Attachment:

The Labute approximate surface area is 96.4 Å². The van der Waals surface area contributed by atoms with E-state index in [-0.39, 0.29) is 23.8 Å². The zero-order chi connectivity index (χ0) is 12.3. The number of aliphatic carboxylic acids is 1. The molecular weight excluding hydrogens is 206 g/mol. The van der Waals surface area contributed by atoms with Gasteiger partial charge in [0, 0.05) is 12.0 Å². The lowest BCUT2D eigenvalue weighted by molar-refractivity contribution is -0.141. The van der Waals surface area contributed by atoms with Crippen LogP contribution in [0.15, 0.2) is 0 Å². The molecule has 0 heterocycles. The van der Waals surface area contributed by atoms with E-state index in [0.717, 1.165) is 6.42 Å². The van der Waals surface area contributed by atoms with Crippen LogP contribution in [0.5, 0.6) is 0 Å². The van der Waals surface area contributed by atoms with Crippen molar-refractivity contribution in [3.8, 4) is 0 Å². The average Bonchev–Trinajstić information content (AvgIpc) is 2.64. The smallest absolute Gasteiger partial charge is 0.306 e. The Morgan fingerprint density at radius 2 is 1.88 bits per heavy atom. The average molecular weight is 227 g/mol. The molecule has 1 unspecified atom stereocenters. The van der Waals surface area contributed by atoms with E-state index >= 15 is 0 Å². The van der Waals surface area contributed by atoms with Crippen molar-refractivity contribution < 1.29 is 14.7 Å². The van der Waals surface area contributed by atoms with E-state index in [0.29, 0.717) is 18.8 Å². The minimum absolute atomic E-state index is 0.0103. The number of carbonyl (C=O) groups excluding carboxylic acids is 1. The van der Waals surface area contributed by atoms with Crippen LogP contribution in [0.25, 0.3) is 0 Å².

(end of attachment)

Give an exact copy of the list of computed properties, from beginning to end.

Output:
The Labute approximate surface area is 96.4 Å². The van der Waals surface area contributed by atoms with E-state index in [-0.39, 0.29) is 23.8 Å². The zero-order chi connectivity index (χ0) is 12.3. The number of aliphatic carboxylic acids is 1. The molecular weight excluding hydrogens is 206 g/mol. The van der Waals surface area contributed by atoms with Gasteiger partial charge in [0, 0.05) is 12.0 Å². The lowest BCUT2D eigenvalue weighted by molar-refractivity contribution is -0.141. The van der Waals surface area contributed by atoms with Crippen LogP contribution in [0.15, 0.2) is 0 Å². The molecule has 0 heterocycles. The van der Waals surface area contributed by atoms with E-state index in [0.717, 1.165) is 6.42 Å². The van der Waals surface area contributed by atoms with Crippen LogP contribution in [0.5, 0.6) is 0 Å². The van der Waals surface area contributed by atoms with Crippen molar-refractivity contribution in [3.8, 4) is 0 Å². The average Bonchev–Trinajstić information content (AvgIpc) is 2.64. The smallest absolute Gasteiger partial charge is 0.306 e. The Morgan fingerprint density at radius 2 is 1.88 bits per heavy atom. The average molecular weight is 227 g/mol. The molecule has 1 unspecified atom stereocenters. The van der Waals surface area contributed by atoms with E-state index >= 15 is 0 Å². The van der Waals surface area contributed by atoms with Crippen molar-refractivity contribution < 1.29 is 14.7 Å². The van der Waals surface area contributed by atoms with E-state index in [0.29, 0.717) is 18.8 Å². The minimum absolute atomic E-state index is 0.0103. The number of carbonyl (C=O) groups excluding carboxylic acids is 1. The van der Waals surface area contributed by atoms with Crippen LogP contribution in [0.25, 0.3) is 0 Å².